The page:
The market expectations for weekly initial unemployment claims (from Bloomberg / Econoday) were 260,000 to 271,000 (consensus 265,000), and the Department of Labor reported 261,000 new claims. The more important (because of the volatility in the weekly reported claims and seasonality errors in adjusting the data) 4 week moving average moved from 265,350 (reported last week as 265,350) to 264,000. The rolling averages generally have been equal to or under 300,000 since August 2014.
It should be pointed out that Econintersect watches the year-over-year change on the 4 week moving average. There is always some seasonality which migrates into the seasonally adjusted data, and year-over-year comparisons helps remove some seasonality. The four week rolling average of initial claims are 3.7 % lower (improvement from the 3.0 % for last week) than they were in this same week in 2015.
Claim levels are at 40 year lows (with the normal range around 350,000 weekly initial unemployment claims of levels seen historically during times of economic expansion - see chart below).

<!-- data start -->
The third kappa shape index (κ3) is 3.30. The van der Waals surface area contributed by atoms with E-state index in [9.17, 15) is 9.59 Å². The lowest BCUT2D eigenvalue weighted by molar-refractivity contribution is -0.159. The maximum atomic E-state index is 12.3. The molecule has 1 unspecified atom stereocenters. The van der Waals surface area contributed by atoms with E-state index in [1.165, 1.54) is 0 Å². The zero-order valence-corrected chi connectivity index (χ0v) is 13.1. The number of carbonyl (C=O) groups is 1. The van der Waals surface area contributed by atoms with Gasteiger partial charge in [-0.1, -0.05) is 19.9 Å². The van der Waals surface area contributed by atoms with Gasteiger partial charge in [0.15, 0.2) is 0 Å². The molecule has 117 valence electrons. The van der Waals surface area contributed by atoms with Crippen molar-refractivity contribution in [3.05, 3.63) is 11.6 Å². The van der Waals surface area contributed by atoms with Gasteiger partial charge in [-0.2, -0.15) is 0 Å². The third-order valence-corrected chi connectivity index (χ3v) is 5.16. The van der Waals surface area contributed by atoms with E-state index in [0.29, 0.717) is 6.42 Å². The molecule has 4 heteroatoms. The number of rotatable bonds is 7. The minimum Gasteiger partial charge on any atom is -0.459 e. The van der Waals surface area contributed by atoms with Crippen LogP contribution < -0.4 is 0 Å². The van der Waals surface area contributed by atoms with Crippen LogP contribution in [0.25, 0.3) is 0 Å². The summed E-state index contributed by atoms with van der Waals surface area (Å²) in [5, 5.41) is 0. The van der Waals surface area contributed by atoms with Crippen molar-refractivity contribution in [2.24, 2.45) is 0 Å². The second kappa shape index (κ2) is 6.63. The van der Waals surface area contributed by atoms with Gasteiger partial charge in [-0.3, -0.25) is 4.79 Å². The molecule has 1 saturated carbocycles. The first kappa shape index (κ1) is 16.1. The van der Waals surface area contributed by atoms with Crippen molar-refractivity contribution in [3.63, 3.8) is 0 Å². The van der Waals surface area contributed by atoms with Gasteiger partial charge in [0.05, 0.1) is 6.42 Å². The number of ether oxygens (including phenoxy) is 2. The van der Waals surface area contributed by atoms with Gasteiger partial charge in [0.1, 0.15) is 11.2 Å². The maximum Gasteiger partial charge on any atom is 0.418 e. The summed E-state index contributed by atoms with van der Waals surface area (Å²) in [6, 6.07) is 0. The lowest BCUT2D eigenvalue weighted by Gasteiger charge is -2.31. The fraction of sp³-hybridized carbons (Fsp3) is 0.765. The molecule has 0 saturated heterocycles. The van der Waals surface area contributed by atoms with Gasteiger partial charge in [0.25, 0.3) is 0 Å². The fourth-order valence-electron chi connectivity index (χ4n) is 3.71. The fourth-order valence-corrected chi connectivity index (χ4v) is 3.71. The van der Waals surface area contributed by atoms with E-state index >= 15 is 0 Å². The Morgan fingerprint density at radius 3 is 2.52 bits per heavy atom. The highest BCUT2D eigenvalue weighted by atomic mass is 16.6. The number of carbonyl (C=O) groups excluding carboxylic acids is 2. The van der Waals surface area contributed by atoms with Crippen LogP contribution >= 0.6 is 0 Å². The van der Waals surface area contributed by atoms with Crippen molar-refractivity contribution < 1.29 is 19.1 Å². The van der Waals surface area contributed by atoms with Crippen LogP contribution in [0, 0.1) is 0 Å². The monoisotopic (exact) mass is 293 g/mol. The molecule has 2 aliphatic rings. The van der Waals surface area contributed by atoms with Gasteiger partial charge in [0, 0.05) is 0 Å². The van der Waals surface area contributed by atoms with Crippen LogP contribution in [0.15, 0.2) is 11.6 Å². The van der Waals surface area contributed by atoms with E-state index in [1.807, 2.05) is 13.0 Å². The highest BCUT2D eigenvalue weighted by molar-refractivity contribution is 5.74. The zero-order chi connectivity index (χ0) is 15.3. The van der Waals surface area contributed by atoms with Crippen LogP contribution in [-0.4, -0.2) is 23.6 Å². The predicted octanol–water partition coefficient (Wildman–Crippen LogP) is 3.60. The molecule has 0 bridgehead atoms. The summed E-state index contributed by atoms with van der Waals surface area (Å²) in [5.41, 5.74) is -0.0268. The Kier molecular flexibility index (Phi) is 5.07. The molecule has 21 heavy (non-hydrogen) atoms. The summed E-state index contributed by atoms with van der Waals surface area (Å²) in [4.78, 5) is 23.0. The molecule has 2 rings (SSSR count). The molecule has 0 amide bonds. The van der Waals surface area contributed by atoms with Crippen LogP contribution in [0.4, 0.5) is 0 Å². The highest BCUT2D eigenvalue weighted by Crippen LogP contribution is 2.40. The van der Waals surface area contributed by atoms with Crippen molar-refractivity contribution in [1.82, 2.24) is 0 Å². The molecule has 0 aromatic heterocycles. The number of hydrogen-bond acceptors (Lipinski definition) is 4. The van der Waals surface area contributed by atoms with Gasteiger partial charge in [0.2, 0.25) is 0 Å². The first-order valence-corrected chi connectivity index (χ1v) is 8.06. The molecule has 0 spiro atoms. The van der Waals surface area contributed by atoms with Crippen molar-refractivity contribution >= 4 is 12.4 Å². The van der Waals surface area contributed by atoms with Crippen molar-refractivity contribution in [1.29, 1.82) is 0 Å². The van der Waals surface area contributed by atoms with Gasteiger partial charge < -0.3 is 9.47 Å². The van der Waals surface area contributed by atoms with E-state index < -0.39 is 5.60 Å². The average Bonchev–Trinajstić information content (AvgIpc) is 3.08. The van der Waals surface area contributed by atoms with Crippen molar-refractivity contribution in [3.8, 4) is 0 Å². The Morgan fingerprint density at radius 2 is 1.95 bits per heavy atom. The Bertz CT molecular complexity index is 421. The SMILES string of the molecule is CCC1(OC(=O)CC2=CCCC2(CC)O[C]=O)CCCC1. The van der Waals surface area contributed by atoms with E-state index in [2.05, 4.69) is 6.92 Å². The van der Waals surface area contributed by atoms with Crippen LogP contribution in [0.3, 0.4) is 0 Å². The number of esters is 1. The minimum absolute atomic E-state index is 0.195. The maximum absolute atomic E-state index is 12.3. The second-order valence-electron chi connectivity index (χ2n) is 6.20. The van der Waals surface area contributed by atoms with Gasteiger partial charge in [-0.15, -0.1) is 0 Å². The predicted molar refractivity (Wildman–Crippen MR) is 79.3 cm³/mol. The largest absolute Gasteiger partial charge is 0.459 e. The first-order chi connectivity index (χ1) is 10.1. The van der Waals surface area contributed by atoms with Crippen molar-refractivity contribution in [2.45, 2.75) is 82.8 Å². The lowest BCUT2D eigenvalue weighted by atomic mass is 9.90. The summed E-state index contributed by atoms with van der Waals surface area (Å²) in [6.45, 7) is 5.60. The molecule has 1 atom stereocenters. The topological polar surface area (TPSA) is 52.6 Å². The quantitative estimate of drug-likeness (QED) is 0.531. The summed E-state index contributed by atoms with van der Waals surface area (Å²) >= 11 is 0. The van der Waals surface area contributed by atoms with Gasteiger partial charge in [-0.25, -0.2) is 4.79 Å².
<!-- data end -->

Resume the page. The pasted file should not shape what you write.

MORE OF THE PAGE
From the Department of Labor:
In the week ending August 20, the advance figure for seasonally adjusted initial claims was 261,000, a decrease of 1,000 from the previous week's unrevised level of 262,000. The 4-week moving average was 264,000, a decrease of 1,250 from the previous week's unrevised average of 265,250. There were no special factors impacting this week's initial claims. This marks 77 consecutive weeks of initial claims below 300,000, the longest streak since 1970.
The advance seasonally adjusted insured unemployment rate was 1.6 percent for the week ending August 13, unchanged from the previous week's unrevised rate. The advance number for seasonally adjusted insured unemployment during the week ending August 13 was 2,145,000, a decrease of 30,000 from the previous week's unrevised level of 2,175,000. The 4-week moving average was 2,155,250, an increase of 250 from the previous week's unrevised average of 2,155,000.
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